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Managing UTIs in Older Women

Managing UTIs in Older Women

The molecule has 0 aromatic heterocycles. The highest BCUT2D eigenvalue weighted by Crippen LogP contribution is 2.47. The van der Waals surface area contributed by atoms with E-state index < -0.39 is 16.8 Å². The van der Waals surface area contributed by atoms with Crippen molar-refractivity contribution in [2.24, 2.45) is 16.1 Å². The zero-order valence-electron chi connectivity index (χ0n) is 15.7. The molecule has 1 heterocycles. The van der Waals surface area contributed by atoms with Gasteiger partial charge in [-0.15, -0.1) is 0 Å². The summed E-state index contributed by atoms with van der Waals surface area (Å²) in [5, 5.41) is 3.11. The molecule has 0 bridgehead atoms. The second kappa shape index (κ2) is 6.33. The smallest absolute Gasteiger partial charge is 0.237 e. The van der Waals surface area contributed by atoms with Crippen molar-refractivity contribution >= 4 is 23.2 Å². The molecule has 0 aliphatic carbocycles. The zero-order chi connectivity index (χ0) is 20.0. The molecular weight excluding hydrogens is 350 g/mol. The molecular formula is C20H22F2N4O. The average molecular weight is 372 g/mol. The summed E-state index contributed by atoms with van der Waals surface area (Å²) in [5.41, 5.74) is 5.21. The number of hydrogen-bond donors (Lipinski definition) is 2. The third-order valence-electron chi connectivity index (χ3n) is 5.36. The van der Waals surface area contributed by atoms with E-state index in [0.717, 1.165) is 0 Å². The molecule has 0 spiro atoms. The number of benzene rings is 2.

Recent estimates show that urinary tract infections (UTIs) are among the most common bacterial infections occurring in the United States. There are more than 8 million annual office visits and 1 million ED visits for UTIs annually, with about 100,000 cases resulting in hospitalizations. “UTIs are twice as common among women of all ages when compared with men,” says Lona Mody, MD, MSc. “Asymptomatic bacteriuria, urinary incontinence, and symptomatic UTIs are especially prevalent in older women, but it can be difficult for clinicians to identify which patients warrant antibiotic therapy.” In an issue of JAMA, Dr. Mody and Manisha Juthani-Mehta, MD, had a clinical review published in which the authors looked at the management of asymptomatic bacteriuria and symptomatic UTIs among older community-dwelling women. The spectrum of urinary conditions can range from asymptomatic bacteriuria to symptomatic UTIs or worse (Table 1). “Many symptoms of UTIs mimic other problems that can affect older women,” explains Dr. Mody. “This can make it challenging for clinicians to know when and how to treat patients.” Making a Diagnosis The review article by Dr. Mody and Dr. Juthani-Mehta notes that asymptomatic bacteriuria is generally benign in older women. However, the diagnosis of a symptomatic UTI can be more challenging when considered in the context of chronic genitourinary symptoms, increasing cognitive impairment, and comorbidities from advancing age. When evaluating new dysuria, several factors are important, including timing, severity, and location. Worsening urinary frequency or urgency can occur for both UTIs and in urinary incontinence, making these symptoms unreliable indicators for UTIs. Conversely, new dysuria is more specific for symptomatic UTIs. If this is present, there...
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